Working towards eSmart status

 
 
 

- Adam Smith and Paola Malatesta - Directors of eLearning

Being “eSmart” or “cyber smart” is an important aspect of 21st century learning.  As the world continues to change and the blending of technologies continues to become a seamless part of our day to day lives, it’s important through the education process that we consider how best to ensure our students have the knowledge and skills to make both safe and informed decisions when interacting with digital devices.

As the year progresses, Rowville Secondary College is preparing to become more eSmart than ever.  This will include a review of our curriculum, particularly around cyber safety, the hosting of public parent forums based on keeping our students safe in a digital world, and a development of staff knowledge in this area.

Please keep your eyes open for more information about our eSmart journey and the important role you can play in the coming months.  For more information, please don’t hesitate to contact our Directors of eLearning on 9755 4555.


 
New College website launched 

 
 
Rowville Secondary College launched its new website during the term two holidays.  
 
Showcasing the College's four learning programs - General Excellence, Maths & Science Academy, Rowville Institute of the Arts and Sports Academy, the new site has received overwhelmingly positive feedback from the community.   
 
Enrolment information has never been more accessible to prospective parents, as well as information on all four unique learning programs, and the College's wide array of extra-curricular activities, including music, production and sport.   
 
Members of the community are also kept up-to-date with all the latest news from around the College, with regular news and feature articles published.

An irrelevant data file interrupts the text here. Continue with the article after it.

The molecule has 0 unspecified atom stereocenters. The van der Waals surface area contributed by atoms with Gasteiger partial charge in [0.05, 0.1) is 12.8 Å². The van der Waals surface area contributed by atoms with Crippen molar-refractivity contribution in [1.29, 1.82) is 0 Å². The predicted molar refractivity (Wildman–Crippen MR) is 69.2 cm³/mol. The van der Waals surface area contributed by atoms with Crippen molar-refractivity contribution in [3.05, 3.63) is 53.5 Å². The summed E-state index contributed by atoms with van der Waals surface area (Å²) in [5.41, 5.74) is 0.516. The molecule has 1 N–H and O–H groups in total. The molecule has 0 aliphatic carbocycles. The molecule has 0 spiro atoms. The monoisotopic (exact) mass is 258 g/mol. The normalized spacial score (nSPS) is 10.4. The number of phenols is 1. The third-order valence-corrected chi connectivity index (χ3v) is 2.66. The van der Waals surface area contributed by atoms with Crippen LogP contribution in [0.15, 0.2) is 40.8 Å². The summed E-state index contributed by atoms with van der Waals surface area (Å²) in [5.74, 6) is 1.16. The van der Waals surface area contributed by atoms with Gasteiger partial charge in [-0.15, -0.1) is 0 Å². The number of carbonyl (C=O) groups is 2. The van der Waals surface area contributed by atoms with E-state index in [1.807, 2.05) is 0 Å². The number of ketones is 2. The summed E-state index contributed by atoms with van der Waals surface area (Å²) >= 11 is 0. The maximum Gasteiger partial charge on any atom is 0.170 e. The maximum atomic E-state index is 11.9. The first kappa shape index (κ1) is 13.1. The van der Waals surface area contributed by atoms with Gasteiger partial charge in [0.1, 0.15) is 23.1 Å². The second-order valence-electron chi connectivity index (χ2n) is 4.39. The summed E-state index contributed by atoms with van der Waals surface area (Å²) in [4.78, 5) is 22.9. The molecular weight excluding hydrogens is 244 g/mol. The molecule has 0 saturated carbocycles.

Check it out here: rowvillesc.vic.edu.au
  
 
 
Home-stay opportunities 

 


Providing home-stay accommodation for an international student offers the chance to learn about another culture and build lifelong friendships. 

This is an opportunity for you to join other families who are currently hosting international students at Rowville Secondary College.  Students are typically aged between 15 and 18 years of age and need accommodation ranging from a few months to up to three years.  
 
In return for accepting a student into your home and family you will be paid a generous weekly amount for your hosting and hospitality. 

Student application enquiries are increasing with interest being shown in all of our programs – in particular VCE, Sports Academy golf and cricket, RIA Dance and Drama and MSA. 

For further information or to register your interest in this unique opportunity, please all Chris Rodier on 9755 4555 or email rodier.christopher.j@edumail.vic.gov.au
 

 
Promotional
 
 
  
 

   



Performing Arts Centre Hire


Rowville's Performing Arts Centre is available to hire!

Contact Susan Thompson (Manager) on 9755 4629 or at thompson.susan.l@edumail.vic.gov.au

The PAC will provide a professional platform to deliver an outstanding result for your next event!

Visit the Facebook by clicking
here, or the official website for the venue by clicking here.






Rowville Secondary College would like to thank Barry Plant Rowville for their continued support of our College, through scholarships and billboards for special events.